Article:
Dr. Amir Ali arrives at work every day to see the faces of COVID-19.
He takes care to mask up and dons his personal protective equipment.
The routine is essential since mistakes in this business can have grave consequences. As a first-year resident in emergency medicine at the University of Toronto, the 27-year-old Winnipegger seems like he's built for the job.
Since moving to the Ontario capital on July 1, he has been tested twice for the virus with two negative results. And he plans to keep it that way.
"I saw a COVID patient last night and I basically took the entire history for that patient standing in the doorway," said Ali by telephone Tuesday. "You trust your PPE and you get gowned up and you do all the things that you need to do to protect yourself, but you don't want to add — it still lingers in the back of your head — you don't want to add any more risk than you need to, right? So I generally will ask all my questions from quite far away."
Ali is hardly a veteran of this but the past six months have aged and informed him.
A former member of the University of Manitoba Bisons men's basketball team, he graduated from the U of M medical school in June and promptly landed in one of the most stressful workplaces he could have imagined.
A recent stint at Sunnybrook Health Sciences Centre was a prime example. Patient waiting rooms were jam-packed, with anxiety levels through the roof.
"This past week in the emerg, it's just been like madness," said Ali. "I think I showed up for the work on the New Year's Eve and it was like a 14-hour wait to be seen by a doctor... That's probably the biggest change as of late is that the volume is exceedingly high and the baseline stress level of the patients that come in — they're sicker.
"I saw a COVID patient last night and I basically took the entire history for that patient standing in the doorway... You don't want to add any more risk than you need to, right? So I generally will ask all my questions from quite far away." – Dr. Amir Ali
"So they're more fed up and you're more worried because it just kind of COVID looming around. It's been a bit different but, honestly, it's been a good experience the last six months. I'm happy to be here and I'm enjoying it."
The reality of the pandemic has forced a change in how he would expect to interact with patients.
"Time permitting, you would spend a lot more time with the patient and sit right next to them, kind of hold their hand, go through things, have a really thorough exam but in the pandemic you kind of want to minimize how much time you have up-close contact with them, right?" said Ali.
"So you try to have a focused approach to what you're doing and then you get in the room and get out as fast as you can."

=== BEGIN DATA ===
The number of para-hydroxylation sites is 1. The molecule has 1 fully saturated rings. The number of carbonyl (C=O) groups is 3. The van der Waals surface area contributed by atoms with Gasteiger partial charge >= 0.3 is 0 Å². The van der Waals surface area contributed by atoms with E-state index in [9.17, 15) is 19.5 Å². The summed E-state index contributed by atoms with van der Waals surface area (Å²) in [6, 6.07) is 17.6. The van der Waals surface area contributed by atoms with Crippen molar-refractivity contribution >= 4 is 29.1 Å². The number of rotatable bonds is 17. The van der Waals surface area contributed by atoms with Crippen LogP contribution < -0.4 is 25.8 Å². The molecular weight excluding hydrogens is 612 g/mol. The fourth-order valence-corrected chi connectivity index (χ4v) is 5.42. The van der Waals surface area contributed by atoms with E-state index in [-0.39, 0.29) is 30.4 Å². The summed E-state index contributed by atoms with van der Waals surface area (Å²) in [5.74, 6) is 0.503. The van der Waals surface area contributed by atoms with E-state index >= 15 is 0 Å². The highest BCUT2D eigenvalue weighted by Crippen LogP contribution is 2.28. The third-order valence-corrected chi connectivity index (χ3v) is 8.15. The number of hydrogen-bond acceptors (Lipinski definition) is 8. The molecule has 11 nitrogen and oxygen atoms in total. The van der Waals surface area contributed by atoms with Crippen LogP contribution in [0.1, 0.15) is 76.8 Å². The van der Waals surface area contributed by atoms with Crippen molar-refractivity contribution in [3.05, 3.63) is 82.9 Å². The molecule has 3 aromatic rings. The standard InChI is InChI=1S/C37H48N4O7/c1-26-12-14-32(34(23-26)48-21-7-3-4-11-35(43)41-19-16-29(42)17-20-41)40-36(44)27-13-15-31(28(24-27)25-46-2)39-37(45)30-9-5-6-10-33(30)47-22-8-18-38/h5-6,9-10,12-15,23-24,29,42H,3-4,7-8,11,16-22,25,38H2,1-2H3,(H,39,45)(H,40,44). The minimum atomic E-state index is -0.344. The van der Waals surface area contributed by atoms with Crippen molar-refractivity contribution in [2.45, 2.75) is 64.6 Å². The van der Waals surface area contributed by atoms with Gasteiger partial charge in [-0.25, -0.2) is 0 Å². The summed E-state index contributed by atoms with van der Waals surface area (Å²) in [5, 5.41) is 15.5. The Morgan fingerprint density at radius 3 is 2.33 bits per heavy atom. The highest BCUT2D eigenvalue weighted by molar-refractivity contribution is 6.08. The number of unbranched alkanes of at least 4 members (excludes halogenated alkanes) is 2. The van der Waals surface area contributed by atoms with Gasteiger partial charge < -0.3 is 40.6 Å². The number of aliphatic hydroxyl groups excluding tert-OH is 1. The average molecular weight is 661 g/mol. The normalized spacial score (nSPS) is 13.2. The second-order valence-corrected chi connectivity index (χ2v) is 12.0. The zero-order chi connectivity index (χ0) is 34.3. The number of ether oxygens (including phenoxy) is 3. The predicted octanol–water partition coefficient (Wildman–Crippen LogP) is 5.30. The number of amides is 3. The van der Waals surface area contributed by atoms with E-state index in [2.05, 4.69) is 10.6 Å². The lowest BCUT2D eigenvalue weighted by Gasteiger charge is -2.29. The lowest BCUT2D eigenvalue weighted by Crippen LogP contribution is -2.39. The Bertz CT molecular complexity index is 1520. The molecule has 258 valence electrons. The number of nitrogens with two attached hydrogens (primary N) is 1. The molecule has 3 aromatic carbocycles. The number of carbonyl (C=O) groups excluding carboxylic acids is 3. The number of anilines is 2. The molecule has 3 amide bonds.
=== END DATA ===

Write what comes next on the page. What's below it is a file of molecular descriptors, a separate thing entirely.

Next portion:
The day-to-day strains don't go away but Ali learned to accept the risks.
"The overarching stress of it all does set in to some degree," said Ali. "I remember my first two weeks and I didn't even know how to react in terms of what was safe and what wasn't... You get more confidence by seeing that, 'OK if I do take the proper measures, the chances are low that I will get sick.'"
Tuesday was a milestone day for Ali when he was an early recipient of the Pfizer-BioNTech vaccine after being chosen through a lottery system. He'll get the second dose in a few weeks.
While getting the vaccine will be a relief, personally, Ali has also made a point of bolstering his knowledge to help others.
"I had a vested interest in really understanding what was going on here because the medical field is having a difficult time combating a lot of misinformation that's floating around," he said. "You hear a lot of incorrect stuff about risks with the vaccine and so I kind of did a very deep dive into the literature and just so I was prepared to kind of communicate with people close to me and patients, just to build their comfort in the vaccine.
"Between the two that are available right now in Canada — the Pfizer and the Moderna — I'm very comfortable getting both, and I would have taken whichever one was first available."
Ali said he frequently hears outlandish, nonsensical claims about the vaccines. Which were the craziest?
"I don't even want to comment on that because I think that's probably one of the biggest problems," he said. "Even though you make fun of them and you can dispel them quite easily, the fact that you give these ideas life, I think, actually does more harm than good."
"Between the two that are available right now in Canada ‐ the Pfizer and the Moderna ‐ I'm very comfortable getting both, and I would have taken whichever one was first available." – Dr. Amir Ali
"A lot of people have innate distrust of government or the system and so they'll latch on to anything you give them, so if somebody does approach me and they bring up one of those things I'm pretty quick to dispel them. I just give them hard facts of why those things aren't true."
The pandemic also has invaded his life away from work.
Ali played five years for head coach Kirby Schepp's Bisons before medical school and he aches to play again, if only to unwind. Working out with equipment in his apartment and the occassional run outdoors don't completely fill the void.
"Where do I find time to relax and and find peace?" he said. "I still play basketball, very regularly when I'm allowed to, but it's been weird. It's been around eight months since I picked up a ball at this point but — if I had my own gym I would go hoop right now — that would be my saviour."
Mike has been working on the Free Press sports desk since 2003.